Background: The direct and indirect costs of sedation limit access to screening colonoscopy amongst United States veterans. Aim: To determine if offering the option of sedation on-demand reduces the need for sedation. Design: A retrospective review of prospectively collected performance improvement data in an open access screening colonoscopy programme. Setting: Performance improvement programme to minimize the burden of sedation at a single VA Medical Center. Subjects: 44 consecutive veterans who accepted the option of sedation on-demand. They could choose to have premedications before the start of colonoscopy, or to begin colonoscopy without premedications and receive the medications upon their request during the examination. Method: Two experienced endoscopists assisted by experienced nurse assistants performed all of the examinations. Insertion of the colonoscope was aided by infusion of warm water through the colonoscope without air insufflation. Medications were administered at the veterans' request. Results: Offering the option of sedation on-demand to 44 consecutive veterans permitted 52% (N = 23) of the veterans to complete screening colonoscopy without any sedation. Conclusions: This novel approach of sedation on-demand and water infusion for screening colonoscopy deserves to be further evaluated in a randomized-controlled study amongst patients undergoing colorectal cancer screening.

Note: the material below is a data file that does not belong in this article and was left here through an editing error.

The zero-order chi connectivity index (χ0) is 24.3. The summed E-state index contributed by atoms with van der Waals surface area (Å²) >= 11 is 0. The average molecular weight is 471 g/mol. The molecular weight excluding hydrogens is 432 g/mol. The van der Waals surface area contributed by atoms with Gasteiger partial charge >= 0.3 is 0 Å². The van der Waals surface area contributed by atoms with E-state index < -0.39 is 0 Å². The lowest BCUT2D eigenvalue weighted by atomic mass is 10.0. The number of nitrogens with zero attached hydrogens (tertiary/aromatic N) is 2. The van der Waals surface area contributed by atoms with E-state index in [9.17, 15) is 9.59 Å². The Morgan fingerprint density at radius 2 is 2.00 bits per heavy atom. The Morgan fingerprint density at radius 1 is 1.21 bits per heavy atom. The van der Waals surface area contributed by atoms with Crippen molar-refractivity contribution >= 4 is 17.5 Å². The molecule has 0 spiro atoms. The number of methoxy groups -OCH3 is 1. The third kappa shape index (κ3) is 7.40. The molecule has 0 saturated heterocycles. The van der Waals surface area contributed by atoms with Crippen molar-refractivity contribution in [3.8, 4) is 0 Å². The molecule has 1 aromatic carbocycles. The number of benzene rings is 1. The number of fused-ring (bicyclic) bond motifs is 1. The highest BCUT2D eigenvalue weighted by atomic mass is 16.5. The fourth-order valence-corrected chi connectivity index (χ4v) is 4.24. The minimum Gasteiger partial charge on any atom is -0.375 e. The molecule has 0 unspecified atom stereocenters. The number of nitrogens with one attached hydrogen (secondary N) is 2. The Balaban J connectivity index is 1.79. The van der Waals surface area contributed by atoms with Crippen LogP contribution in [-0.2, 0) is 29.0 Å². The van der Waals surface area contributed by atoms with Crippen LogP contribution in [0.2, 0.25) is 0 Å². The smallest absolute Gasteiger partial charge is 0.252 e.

ASJC Scopus subject areas
- Pharmacology (medical)
- Pharmacology, Toxicology and Pharmaceutics(all)